At Sport Illustrated, the triumphant U.S. Olympic Hockey Team closed rank behind Christie Brinkley's bathing suits. SI's worst issue touted golfer Steve Ballesteros, less known in the world of the living than even Bruce Springsteen. Anyway, SI's annual golf issue is almost always its big loser. Inside Sports' worst was a cover featuring two Confederate flags and tales of the South. "The absolute bomb of the year," says publisher Dan Capell, "probably because it was our only attempt at nonsports."
Life triumphed with an old sepia photograph of old-time screen star Mary Astor; it stumbled with a photo of the Cape Hatteras Light House that looked more like the neck of a mutant zebra. Incidently, last September Life managing editor Phil Kunhardt invited readers to choose their favorite covers from the monthly's first two years of publication. Khomeini was the hands-down loser; a whale's tail and an eclipsed sun received equal numbers of voters as best.
Hypnotism backfired at Washingtonian last April. A cover on the legitimacy of hypnosis featured a pretty woman and the proverbial swaying pocket watch, with a cover line: "You Will Buy This Magazine, You Will Buy This Magazine, You Will Buy This Magazine." Only 19,384 readers did. Conversely, a provocative "Who Killed JFK" cover, replete with frames from the Zapruder film, sold 34,416 copies.
Men did poorly on many covers. At Us, for instance, virtually no cover featuring a male sold as well as any offering the other sex. The big bomb at Us was John Schneider, who plays Bo Duke. TV Guide's worst touted Gregory Harrison and Pernell Roberts of "Trapper John, MD." Jimmy Carter was New York's clinker. Actor John Wayne flopped on Esquire. And actresses (can we really include Bo Derek and Suzanne Somers in this in this category?) fared no better. Meryl Streep graced the worst-selling issue of Ladies Home Journal, while Jill Clayburgh bombed at McCall's.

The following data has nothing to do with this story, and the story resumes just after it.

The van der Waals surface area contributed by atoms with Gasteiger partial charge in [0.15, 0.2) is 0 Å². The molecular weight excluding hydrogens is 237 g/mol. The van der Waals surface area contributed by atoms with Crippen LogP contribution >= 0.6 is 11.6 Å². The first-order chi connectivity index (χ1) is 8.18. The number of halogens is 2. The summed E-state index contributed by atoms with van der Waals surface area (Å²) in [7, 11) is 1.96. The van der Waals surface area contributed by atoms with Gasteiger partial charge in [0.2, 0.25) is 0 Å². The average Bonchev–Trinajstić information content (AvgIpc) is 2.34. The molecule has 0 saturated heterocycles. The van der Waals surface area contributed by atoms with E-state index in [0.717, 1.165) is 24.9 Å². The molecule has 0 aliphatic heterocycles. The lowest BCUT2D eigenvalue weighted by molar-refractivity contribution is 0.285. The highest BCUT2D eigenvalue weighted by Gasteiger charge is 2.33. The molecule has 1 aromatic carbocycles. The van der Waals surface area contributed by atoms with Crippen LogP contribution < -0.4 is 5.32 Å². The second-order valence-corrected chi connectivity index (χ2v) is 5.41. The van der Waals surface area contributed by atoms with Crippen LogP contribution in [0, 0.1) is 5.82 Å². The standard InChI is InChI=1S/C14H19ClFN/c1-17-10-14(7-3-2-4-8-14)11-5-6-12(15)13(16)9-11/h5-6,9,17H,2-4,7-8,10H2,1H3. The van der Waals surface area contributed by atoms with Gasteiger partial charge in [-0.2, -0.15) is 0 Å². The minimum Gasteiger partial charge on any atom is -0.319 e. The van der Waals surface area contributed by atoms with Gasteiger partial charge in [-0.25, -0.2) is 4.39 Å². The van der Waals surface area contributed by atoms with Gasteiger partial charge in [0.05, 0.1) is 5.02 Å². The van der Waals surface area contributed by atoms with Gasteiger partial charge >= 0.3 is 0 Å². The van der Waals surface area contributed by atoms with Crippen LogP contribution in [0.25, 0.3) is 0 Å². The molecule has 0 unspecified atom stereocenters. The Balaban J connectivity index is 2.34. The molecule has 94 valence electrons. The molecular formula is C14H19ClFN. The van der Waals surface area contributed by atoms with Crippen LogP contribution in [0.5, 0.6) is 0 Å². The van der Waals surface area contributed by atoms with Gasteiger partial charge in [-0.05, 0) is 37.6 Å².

The New Yorker's best seller of September 29 had a Gretchen Dow Simpson cover of three men on a tenement stoop, and included the first installment of Thomas Whiteside's tripartate exigesis of the book-publishing industry. The loser of the year came three weeks earlier, wrapped in a Paul Degen sketch of a clown and containing yet another Elizebeth Drew piece on the presidential campaign.
At New West, the winner was a look at Big Sur; Texas Monthly's, a look at the King ranch. Rolling Stone scored best with the singer and lead guitarist of the band of the plural form, and worst with Bob Hope.
Business types will want to note that Forbes did best with a cover on Delta airlines, and worst with a painting of moneyman Fayez Sarofim. Business Week's best was a post-election Ronald Reagan cover; its worst a cover on bad luck at Lloyd's of London. And with the exception of its annual Fortune 500 issue, Fortune scored best with a profile on the Hunt Brothers and sold its fewest copies when a tattooed coal miner graced its cover.
Omni's best was a cover on human evolution; its worst: "Russia's Iron Grip On the High Frontier," strangely illustrated with a butterfly atop a safety pin.
At The National Enquirer, the year's worst came with: "Surprising Secrets of How to LIVE LONGER from over 1,000 Who Have Lived to Over 100." The best: "Michael Landon and Wife Split."
Cosmopolitan's biggest-selling cover was cool blue in August, and included these cover lines: "Dealing with Anxiety. You Can Do Something" and "A Zodiac Guide to the Men in Your Life. Come on, Now! It's Fun!" The worst was hot pink in November, with these stories touted: "What Today's Bold New Women Are Doing to Men" and "The Wondrous World of Sissy Spacek, a Whole New Kind of Movie Star."
Savvy's premier (January) issue sold best, with businesswoman Nancy Englander on the cover; worst was a May cover painting of Jane Cahill Pfeiffer, who was soon to be dumped as NBC's chairman of the board. Ms. also did best in January, with a sunny cover titled "80 Women to Watch in the '80s." The worst: a stop sign, with this cover line: "The Leadersship Crisis in America, Are Women the Answer?"